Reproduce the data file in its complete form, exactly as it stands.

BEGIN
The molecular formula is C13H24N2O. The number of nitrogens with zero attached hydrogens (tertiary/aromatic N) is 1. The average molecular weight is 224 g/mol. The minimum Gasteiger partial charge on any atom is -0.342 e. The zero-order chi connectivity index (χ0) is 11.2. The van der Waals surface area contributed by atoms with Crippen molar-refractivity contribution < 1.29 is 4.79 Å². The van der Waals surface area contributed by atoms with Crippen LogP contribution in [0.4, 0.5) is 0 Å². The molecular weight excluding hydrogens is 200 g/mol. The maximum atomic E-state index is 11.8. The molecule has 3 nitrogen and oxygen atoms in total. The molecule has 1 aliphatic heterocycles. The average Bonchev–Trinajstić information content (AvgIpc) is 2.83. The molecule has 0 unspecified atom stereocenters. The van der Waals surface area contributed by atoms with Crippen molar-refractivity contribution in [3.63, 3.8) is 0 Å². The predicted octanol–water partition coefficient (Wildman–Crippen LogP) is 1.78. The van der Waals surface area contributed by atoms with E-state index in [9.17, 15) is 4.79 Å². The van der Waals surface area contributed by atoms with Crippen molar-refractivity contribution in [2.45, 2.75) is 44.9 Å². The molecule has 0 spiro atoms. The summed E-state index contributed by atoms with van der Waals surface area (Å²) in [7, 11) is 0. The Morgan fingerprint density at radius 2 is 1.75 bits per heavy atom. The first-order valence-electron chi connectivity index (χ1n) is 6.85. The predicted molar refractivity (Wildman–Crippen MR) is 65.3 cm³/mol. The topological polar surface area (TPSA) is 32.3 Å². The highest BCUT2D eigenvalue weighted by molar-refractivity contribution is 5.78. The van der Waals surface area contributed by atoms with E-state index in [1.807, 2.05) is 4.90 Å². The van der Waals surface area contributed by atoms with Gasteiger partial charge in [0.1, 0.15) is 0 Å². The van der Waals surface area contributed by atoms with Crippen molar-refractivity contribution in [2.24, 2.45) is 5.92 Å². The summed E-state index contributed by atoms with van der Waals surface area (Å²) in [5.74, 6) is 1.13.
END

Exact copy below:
The molecular formula is C13H24N2O. The number of nitrogens with zero attached hydrogens (tertiary/aromatic N) is 1. The average molecular weight is 224 g/mol. The minimum Gasteiger partial charge on any atom is -0.342 e. The zero-order chi connectivity index (χ0) is 11.2. The van der Waals surface area contributed by atoms with Crippen molar-refractivity contribution < 1.29 is 4.79 Å². The van der Waals surface area contributed by atoms with Crippen LogP contribution in [0.4, 0.5) is 0 Å². The molecular weight excluding hydrogens is 200 g/mol. The maximum atomic E-state index is 11.8. The molecule has 3 nitrogen and oxygen atoms in total. The molecule has 1 aliphatic heterocycles. The average Bonchev–Trinajstić information content (AvgIpc) is 2.83. The molecule has 0 unspecified atom stereocenters. The van der Waals surface area contributed by atoms with Crippen molar-refractivity contribution in [3.63, 3.8) is 0 Å². The predicted octanol–water partition coefficient (Wildman–Crippen LogP) is 1.78. The van der Waals surface area contributed by atoms with E-state index in [9.17, 15) is 4.79 Å². The van der Waals surface area contributed by atoms with Crippen molar-refractivity contribution in [2.45, 2.75) is 44.9 Å². The molecule has 0 spiro atoms. The summed E-state index contributed by atoms with van der Waals surface area (Å²) in [7, 11) is 0. The Morgan fingerprint density at radius 2 is 1.75 bits per heavy atom. The first-order valence-electron chi connectivity index (χ1n) is 6.85. The predicted molar refractivity (Wildman–Crippen MR) is 65.3 cm³/mol. The topological polar surface area (TPSA) is 32.3 Å². The highest BCUT2D eigenvalue weighted by molar-refractivity contribution is 5.78. The van der Waals surface area contributed by atoms with E-state index in [1.807, 2.05) is 4.90 Å². The van der Waals surface area contributed by atoms with Gasteiger partial charge in [0.1, 0.15) is 0 Å². The van der Waals surface area contributed by atoms with Crippen molar-refractivity contribution in [2.24, 2.45) is 5.92 Å². The summed E-state index contributed by atoms with van der Waals surface area (Å²) in [5.74, 6) is 1.13.